Phil Mickelson called his final-round 66 to win his first Open Championship at Muirfield "the round of my life".
The American, 43, was five shots off the lead overnight but carded the week's low round to win by three.
"This is such an accomplishment because I never knew if I'd be able to develop my game to play links golf," said Mickelson, winner of five major titles.
"I never knew whether I would be equipped, have the shots, have the opportunity to do this."
Mickelson was seemingly on the periphery when a front nine of 34 was followed by a bogey on the 10th, but he birdied the 13th, 14th, 17th and 18th to take the clubhouse lead.
He ended up winning by three shots from Sweden's Henrik Stenson, with English pair Ian Poulter and Lee Westwood four back, alongside Australia's Masters champion Adam Scott, and world number one Tiger Woods another shot back.
The victory moves Mickelson back to number two in the world for the first time since September 2010.
And with three Masters and a US PGA title already to his name, he only needs to win a US Open to complete a career Grand Slam.
"We had such firm, fast conditions here, the epitome of links golf, to putt better than I've ever putted, to shoot the round of my life feels amazing," said Mickelson, who moved into the lead with two holes left in his round.
"When I made that putt on the 13th to get back to level par I thought that would be a score that was going to contend and have a great opportunity to win - and I made some great putts coming in.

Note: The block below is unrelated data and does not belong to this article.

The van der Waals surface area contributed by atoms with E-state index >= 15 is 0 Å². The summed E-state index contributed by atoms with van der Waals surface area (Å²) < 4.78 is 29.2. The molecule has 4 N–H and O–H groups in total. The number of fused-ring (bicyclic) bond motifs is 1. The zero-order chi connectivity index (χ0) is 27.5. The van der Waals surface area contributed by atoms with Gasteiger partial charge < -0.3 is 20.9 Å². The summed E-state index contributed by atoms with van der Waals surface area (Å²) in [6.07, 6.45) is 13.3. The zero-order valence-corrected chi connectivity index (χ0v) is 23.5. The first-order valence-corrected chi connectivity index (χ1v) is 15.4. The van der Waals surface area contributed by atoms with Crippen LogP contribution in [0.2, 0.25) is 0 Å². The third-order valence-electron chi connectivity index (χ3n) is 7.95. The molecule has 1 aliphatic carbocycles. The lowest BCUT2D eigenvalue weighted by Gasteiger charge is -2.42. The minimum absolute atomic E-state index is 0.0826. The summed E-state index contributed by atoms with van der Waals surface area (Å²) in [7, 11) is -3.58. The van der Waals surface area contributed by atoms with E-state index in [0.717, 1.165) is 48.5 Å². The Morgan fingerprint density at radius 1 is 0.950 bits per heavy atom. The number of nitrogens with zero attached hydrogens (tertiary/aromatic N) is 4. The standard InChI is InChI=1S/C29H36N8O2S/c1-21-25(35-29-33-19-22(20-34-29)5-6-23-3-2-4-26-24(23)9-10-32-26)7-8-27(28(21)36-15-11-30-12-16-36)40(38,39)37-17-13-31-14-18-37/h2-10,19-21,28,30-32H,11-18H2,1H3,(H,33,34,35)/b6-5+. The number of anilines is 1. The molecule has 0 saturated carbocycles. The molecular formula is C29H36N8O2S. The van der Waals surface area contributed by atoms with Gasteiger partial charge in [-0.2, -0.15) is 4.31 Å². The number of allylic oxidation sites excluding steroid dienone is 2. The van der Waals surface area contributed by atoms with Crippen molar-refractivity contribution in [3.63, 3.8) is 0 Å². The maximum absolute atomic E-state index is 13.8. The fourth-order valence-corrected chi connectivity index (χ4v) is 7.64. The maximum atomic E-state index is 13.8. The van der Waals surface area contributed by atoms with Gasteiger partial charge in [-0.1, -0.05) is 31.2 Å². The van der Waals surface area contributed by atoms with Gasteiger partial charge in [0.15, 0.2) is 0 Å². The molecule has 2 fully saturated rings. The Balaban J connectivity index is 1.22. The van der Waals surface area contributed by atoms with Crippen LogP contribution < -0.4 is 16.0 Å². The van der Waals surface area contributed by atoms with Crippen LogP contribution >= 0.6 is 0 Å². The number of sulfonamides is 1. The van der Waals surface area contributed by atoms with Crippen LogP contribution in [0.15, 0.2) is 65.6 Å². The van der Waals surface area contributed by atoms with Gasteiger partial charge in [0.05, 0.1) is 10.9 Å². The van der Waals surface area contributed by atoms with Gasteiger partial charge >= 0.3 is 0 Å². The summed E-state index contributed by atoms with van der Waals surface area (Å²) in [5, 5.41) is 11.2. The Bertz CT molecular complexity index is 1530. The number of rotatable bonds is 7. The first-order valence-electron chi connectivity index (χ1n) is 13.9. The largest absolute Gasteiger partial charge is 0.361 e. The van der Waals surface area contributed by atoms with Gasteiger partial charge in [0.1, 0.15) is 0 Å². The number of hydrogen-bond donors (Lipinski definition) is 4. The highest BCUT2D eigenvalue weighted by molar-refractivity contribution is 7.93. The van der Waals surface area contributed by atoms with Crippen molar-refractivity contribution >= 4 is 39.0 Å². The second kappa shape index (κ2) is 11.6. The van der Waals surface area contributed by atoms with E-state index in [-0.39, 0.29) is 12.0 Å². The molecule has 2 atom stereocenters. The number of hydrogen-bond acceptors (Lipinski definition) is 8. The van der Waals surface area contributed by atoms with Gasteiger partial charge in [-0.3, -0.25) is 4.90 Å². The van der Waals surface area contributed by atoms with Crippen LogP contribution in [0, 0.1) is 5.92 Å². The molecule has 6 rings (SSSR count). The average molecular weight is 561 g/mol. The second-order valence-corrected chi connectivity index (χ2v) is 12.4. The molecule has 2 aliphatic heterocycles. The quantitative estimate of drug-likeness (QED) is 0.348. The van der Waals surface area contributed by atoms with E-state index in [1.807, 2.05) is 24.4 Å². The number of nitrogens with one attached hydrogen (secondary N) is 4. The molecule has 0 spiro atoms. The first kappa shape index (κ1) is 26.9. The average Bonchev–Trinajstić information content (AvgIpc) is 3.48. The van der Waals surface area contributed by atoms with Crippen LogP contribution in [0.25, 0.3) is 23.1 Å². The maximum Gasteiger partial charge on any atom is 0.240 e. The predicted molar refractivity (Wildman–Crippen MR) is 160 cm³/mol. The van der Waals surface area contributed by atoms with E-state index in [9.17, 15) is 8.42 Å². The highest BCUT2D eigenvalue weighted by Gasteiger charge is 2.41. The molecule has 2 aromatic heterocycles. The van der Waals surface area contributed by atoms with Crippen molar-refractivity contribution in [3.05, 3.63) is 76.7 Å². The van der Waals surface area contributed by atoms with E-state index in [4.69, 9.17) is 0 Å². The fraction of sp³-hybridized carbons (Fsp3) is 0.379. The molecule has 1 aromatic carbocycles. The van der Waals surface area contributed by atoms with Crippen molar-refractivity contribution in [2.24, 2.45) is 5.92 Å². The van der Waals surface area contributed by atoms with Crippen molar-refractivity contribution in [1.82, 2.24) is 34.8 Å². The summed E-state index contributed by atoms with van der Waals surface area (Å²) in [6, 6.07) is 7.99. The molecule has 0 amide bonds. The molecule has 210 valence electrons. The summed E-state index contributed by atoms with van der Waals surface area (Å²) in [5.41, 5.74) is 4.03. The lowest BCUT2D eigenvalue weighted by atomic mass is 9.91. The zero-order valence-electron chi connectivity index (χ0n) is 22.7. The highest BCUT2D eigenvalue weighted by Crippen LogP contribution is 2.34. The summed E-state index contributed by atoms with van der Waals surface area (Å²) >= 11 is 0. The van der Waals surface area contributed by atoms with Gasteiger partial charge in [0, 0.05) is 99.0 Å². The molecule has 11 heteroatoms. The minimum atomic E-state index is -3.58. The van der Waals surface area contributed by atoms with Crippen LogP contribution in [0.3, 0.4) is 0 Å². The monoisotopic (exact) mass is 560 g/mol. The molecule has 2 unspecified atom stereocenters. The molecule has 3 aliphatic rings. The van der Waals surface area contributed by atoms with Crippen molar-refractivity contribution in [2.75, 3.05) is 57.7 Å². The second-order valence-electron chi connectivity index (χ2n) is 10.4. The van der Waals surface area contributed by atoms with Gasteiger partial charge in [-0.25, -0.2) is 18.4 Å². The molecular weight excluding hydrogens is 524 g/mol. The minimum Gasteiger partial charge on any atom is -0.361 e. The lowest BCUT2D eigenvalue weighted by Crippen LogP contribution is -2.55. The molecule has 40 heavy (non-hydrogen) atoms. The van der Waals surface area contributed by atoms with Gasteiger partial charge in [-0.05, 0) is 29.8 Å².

"I knew that it was so difficult coming down the stretch that having to make birdies to chase somebody down would be extremely difficult.
"The range of emotions I feel are as far apart as possible after such a difficult loss at the US Open [Mickelson recorded a record sixth runner-up spot in the US Open behind Justin Rose last month].
"You have to be resilient in this game, you have to accept losses and use it as motivation to work harder and come back strong rather than letting it defeat you."
Mickelson's coach Butch Harmon called his charge's performance on Sunday as "the best round of golf I've seen".
"I said when Greg Norman won in 1993 that that was the best round of golf I've seen, but I think this one tops it," said Harmon, who has now coached four Open champions.
"Today the wind blew harder than it has and to go around when you knew you had to do it is absolutely brilliant.
"It took him a long time to understand how to play links golf. Phil plays very aggressive, but you can't do that with links golf. He just embraced how to play on links."
Mickelson's long-time caddie Jim 'Bones' Mackay commented on the serenity of his employer as the tournament entered its final stages.
"He did seem to be really at peace today and very confident with what was going on," said Mackay, who has been on Mickelson's bag since 1992.
"To go from where he was to the top of the leaderboard he had to be very calm. He knew he was putting great and putting himself into a position to succeed out there.
"I think it ranks right up there among his previous wins. I love the Masters but I love the British Open, especially in Scotland. It means the world, for me as his caddie at least, to win - it's very special."
Phil's wife, Amy, told BBC Sport: "He's been very calm, he's been enjoying it so much and he always seems to play well when he's having fun.
"He was very confident this morning, relaxed, and excited for the day. He said 'I'm going to bring you home a Claret Jug'. I always have confidence in him but he was especially relaxed today."